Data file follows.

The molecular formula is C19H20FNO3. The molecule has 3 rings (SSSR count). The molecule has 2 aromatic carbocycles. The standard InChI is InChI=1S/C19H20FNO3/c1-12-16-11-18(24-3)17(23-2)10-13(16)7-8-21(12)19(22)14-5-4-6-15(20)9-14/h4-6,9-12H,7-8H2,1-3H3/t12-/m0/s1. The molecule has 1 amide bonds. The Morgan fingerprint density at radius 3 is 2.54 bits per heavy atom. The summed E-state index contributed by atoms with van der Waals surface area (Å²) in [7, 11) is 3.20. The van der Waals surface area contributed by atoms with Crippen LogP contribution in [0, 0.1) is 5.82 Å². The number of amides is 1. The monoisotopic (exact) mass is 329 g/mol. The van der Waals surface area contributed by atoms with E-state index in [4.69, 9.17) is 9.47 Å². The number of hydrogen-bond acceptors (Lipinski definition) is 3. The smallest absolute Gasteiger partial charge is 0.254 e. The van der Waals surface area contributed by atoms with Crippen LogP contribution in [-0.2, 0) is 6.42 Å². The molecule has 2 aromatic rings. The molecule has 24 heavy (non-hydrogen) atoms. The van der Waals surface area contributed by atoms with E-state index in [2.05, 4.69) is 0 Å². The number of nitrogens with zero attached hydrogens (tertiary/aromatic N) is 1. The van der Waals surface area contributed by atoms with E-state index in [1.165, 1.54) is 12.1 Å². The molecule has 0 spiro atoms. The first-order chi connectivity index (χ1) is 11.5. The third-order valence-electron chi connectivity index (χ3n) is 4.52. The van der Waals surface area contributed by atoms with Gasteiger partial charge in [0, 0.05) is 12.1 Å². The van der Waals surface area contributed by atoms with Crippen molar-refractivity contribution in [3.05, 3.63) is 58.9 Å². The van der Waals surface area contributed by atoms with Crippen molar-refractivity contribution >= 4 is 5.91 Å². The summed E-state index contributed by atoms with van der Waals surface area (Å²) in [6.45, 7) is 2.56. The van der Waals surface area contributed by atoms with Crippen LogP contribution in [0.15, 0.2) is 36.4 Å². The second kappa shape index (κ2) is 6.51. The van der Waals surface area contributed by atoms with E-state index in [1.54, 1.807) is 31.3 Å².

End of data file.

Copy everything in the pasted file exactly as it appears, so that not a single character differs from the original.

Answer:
The molecular formula is C19H20FNO3. The molecule has 3 rings (SSSR count). The molecule has 2 aromatic carbocycles. The standard InChI is InChI=1S/C19H20FNO3/c1-12-16-11-18(24-3)17(23-2)10-13(16)7-8-21(12)19(22)14-5-4-6-15(20)9-14/h4-6,9-12H,7-8H2,1-3H3/t12-/m0/s1. The molecule has 1 amide bonds. The Morgan fingerprint density at radius 3 is 2.54 bits per heavy atom. The summed E-state index contributed by atoms with van der Waals surface area (Å²) in [7, 11) is 3.20. The van der Waals surface area contributed by atoms with Crippen LogP contribution in [0, 0.1) is 5.82 Å². The number of amides is 1. The monoisotopic (exact) mass is 329 g/mol. The van der Waals surface area contributed by atoms with E-state index in [4.69, 9.17) is 9.47 Å². The number of hydrogen-bond acceptors (Lipinski definition) is 3. The smallest absolute Gasteiger partial charge is 0.254 e. The van der Waals surface area contributed by atoms with Crippen LogP contribution in [-0.2, 0) is 6.42 Å². The molecule has 2 aromatic rings. The molecule has 24 heavy (non-hydrogen) atoms. The van der Waals surface area contributed by atoms with E-state index in [2.05, 4.69) is 0 Å². The number of nitrogens with zero attached hydrogens (tertiary/aromatic N) is 1. The van der Waals surface area contributed by atoms with E-state index in [1.165, 1.54) is 12.1 Å². The molecule has 0 spiro atoms. The first-order chi connectivity index (χ1) is 11.5. The third-order valence-electron chi connectivity index (χ3n) is 4.52. The van der Waals surface area contributed by atoms with Gasteiger partial charge in [0, 0.05) is 12.1 Å². The van der Waals surface area contributed by atoms with Crippen molar-refractivity contribution in [3.05, 3.63) is 58.9 Å². The van der Waals surface area contributed by atoms with Crippen molar-refractivity contribution >= 4 is 5.91 Å². The summed E-state index contributed by atoms with van der Waals surface area (Å²) in [6.45, 7) is 2.56. The van der Waals surface area contributed by atoms with Crippen LogP contribution in [0.15, 0.2) is 36.4 Å². The second kappa shape index (κ2) is 6.51. The van der Waals surface area contributed by atoms with E-state index in [1.54, 1.807) is 31.3 Å².